A growing thread of the Annecy Festival is the “works in progress” section, where the projects of tomorrow (feature films, series, short films, extended reality experiences) are presented mid-production. I love them for the detail they often give about the development and production processes, as well as the feverish atmosphere in the room – these are the events that the real fans come to. Read on to discover the four WIP performances I’ve found the most interesting at the festival so far…
Pianist was shot
The project: A musical documentary and a political thriller that follows the unusual story of Francisco Tenório Júnior, the virtuoso Brazilian pianist who abruptly disappeared in 1976.
People: Spanish directors Fernando Trueba and Javier Mariscal previously collaborated on the Oscar-nominated boy and rita (2010). The animation of the multinational co-production is in charge of the Dutch company Submarine (Undone, Buñuel in the labyrinth of the turtles).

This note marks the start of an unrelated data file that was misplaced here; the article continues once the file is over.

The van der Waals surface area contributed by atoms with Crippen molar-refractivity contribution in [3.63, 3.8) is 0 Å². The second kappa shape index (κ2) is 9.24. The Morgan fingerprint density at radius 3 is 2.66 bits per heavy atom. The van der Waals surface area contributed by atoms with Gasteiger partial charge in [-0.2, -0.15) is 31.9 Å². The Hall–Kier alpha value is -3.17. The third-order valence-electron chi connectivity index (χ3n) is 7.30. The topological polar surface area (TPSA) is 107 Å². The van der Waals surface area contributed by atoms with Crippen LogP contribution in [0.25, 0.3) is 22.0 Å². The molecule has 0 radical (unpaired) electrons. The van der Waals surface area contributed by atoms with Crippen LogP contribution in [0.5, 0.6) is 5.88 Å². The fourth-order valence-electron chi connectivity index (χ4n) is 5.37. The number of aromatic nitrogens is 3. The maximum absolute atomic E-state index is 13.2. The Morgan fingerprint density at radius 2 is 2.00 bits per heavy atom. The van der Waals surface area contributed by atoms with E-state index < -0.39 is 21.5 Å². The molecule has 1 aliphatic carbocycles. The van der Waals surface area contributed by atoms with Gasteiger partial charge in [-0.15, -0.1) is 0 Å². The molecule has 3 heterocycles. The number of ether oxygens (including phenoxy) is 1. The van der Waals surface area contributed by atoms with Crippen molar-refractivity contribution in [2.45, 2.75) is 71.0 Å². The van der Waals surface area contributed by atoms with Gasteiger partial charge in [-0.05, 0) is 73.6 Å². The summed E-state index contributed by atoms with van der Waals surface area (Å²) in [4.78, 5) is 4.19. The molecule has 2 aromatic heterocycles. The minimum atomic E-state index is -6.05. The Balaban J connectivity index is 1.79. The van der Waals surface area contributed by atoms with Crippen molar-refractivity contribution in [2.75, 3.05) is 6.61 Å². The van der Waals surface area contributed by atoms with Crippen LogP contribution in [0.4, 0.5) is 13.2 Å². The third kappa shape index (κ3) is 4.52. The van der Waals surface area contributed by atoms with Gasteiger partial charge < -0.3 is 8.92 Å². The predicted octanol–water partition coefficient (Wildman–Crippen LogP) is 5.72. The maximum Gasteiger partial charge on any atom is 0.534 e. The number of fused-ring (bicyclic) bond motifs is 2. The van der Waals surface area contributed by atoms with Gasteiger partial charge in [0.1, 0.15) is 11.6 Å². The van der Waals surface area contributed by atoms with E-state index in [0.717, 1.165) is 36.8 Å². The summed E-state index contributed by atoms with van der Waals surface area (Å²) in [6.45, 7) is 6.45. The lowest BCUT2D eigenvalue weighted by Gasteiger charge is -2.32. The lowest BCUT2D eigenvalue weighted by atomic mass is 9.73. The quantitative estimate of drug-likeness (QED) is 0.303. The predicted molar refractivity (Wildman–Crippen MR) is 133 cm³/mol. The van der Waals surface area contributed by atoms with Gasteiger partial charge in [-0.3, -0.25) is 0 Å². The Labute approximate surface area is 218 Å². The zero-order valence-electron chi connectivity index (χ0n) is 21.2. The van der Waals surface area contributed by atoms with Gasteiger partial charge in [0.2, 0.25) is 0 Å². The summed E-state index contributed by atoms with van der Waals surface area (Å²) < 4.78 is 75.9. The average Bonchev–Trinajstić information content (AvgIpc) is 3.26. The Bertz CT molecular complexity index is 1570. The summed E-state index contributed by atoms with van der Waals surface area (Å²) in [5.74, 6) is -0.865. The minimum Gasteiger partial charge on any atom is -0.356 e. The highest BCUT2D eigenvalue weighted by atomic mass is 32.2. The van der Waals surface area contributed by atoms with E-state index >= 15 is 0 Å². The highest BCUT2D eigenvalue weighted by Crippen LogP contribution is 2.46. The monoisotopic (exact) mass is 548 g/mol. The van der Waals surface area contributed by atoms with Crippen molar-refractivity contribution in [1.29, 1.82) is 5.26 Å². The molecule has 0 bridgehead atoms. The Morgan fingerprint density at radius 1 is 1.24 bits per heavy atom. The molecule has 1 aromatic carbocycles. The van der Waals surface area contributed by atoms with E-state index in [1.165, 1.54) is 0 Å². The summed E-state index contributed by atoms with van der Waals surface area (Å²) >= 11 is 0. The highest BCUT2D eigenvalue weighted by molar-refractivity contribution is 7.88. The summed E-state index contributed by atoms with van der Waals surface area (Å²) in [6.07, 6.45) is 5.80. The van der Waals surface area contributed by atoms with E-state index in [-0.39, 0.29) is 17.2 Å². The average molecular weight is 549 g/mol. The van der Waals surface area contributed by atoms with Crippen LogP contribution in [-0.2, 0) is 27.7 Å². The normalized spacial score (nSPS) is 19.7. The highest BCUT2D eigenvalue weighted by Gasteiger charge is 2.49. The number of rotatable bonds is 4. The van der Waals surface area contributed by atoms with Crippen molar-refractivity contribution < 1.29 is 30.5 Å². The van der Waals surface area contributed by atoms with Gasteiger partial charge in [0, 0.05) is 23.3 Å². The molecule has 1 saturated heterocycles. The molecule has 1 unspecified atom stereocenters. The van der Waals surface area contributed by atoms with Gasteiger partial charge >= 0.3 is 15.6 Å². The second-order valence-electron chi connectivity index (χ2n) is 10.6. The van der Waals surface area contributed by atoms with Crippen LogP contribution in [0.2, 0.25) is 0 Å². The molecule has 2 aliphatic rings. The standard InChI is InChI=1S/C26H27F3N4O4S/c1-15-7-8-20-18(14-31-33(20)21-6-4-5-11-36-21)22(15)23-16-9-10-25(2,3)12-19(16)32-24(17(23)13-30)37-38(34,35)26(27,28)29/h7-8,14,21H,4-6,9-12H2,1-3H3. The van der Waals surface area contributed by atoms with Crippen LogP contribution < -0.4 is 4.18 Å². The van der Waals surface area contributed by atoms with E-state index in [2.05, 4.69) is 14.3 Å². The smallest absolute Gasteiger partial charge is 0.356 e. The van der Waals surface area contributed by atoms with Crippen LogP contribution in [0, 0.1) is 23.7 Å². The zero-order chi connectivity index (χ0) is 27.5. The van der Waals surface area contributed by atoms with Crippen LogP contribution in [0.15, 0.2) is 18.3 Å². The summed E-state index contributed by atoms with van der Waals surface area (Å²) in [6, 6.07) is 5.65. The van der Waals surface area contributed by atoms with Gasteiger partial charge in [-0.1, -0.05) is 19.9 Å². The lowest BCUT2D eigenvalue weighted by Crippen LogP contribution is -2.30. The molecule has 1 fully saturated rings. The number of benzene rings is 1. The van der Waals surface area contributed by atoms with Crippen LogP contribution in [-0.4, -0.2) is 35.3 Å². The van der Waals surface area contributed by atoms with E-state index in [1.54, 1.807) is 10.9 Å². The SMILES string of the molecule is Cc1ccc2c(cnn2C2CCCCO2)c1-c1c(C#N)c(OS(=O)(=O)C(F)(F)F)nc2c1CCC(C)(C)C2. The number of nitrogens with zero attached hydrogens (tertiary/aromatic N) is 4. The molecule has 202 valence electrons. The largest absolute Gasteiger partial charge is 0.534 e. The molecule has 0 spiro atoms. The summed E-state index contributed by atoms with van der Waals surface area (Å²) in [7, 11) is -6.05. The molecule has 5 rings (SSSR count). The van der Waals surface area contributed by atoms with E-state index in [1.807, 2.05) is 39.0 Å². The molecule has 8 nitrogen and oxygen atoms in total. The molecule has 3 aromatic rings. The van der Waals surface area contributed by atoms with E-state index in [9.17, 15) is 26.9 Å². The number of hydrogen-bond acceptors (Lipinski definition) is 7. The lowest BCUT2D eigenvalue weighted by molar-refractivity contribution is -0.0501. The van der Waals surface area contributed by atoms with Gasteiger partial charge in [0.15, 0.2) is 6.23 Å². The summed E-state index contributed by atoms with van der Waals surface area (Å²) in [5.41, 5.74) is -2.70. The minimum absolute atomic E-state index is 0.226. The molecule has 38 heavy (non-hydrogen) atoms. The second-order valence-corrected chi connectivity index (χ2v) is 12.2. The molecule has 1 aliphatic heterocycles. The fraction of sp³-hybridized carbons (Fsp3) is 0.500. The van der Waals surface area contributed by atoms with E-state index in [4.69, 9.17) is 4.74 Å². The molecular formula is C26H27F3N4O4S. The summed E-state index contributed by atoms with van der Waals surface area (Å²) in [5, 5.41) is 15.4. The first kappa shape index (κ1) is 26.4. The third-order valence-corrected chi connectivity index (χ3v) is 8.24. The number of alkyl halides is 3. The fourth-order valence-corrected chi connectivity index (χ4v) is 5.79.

The presentation: those who know boy and ritaTrueba and Mariscal’s sparkling tribute to Cuban music will capture the tenor of the duo’s long-awaited sequel. Pianist was shot is, among other things, a finely observed recreation of Rio de Janeiro’s burgeoning bossa nova scene in the 1960s and 1970s. Tenorio.
Trueba came across the story of the pianist a few years ago. Intrigued, he conducted interviews with 100-150 musicians and the like, including Brazilian legends like Gilberto Gil and Caetano Veloso. He initially conceived of the project as a live-action documentary, but when he embarked on Boy and Rita — his first animated film — with visual artist Mariscal, he discovered the possibilities of the medium and reinvented Pianist. The animation, Trueba told the audience, allows the team to “resurrect Tenório” without using live-action actors.
There are multiple threads in the movie. In a narrative setting, journalist Jeff, a Trueba representative voiced by Jeff Goldblum, recounts his investigation into Tenório’s past. Cue flashbacks, in which the young pianist makes waves in Rio and records his first album. Talking heads from Trueba’s interviews are intercut to provide context.